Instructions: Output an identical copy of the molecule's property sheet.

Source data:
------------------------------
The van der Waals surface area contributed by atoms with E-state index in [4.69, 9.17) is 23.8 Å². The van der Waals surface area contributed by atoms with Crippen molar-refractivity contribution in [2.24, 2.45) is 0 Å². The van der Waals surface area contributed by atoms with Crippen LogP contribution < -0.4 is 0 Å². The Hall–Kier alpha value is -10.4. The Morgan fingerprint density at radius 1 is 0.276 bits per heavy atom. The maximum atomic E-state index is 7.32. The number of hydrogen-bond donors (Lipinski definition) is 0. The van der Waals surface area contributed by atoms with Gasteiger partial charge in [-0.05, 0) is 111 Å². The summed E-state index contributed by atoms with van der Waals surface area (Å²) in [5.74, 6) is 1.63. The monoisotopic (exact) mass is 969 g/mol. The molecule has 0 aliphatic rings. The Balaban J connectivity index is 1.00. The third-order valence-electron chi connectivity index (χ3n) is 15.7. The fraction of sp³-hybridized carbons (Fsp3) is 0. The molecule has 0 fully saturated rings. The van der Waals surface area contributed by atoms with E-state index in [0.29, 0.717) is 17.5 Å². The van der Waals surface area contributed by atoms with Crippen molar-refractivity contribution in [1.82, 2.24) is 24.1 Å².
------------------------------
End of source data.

The van der Waals surface area contributed by atoms with E-state index in [4.69, 9.17) is 23.8 Å². The van der Waals surface area contributed by atoms with Crippen molar-refractivity contribution in [2.24, 2.45) is 0 Å². The van der Waals surface area contributed by atoms with Crippen LogP contribution < -0.4 is 0 Å². The Hall–Kier alpha value is -10.4. The Morgan fingerprint density at radius 1 is 0.276 bits per heavy atom. The maximum atomic E-state index is 7.32. The number of hydrogen-bond donors (Lipinski definition) is 0. The van der Waals surface area contributed by atoms with Gasteiger partial charge in [-0.05, 0) is 111 Å². The summed E-state index contributed by atoms with van der Waals surface area (Å²) in [5.74, 6) is 1.63. The monoisotopic (exact) mass is 969 g/mol. The molecule has 0 aliphatic rings. The Balaban J connectivity index is 1.00. The third-order valence-electron chi connectivity index (χ3n) is 15.7. The fraction of sp³-hybridized carbons (Fsp3) is 0. The molecule has 0 fully saturated rings. The van der Waals surface area contributed by atoms with E-state index in [0.29, 0.717) is 17.5 Å². The van der Waals surface area contributed by atoms with Crippen molar-refractivity contribution in [1.82, 2.24) is 24.1 Å².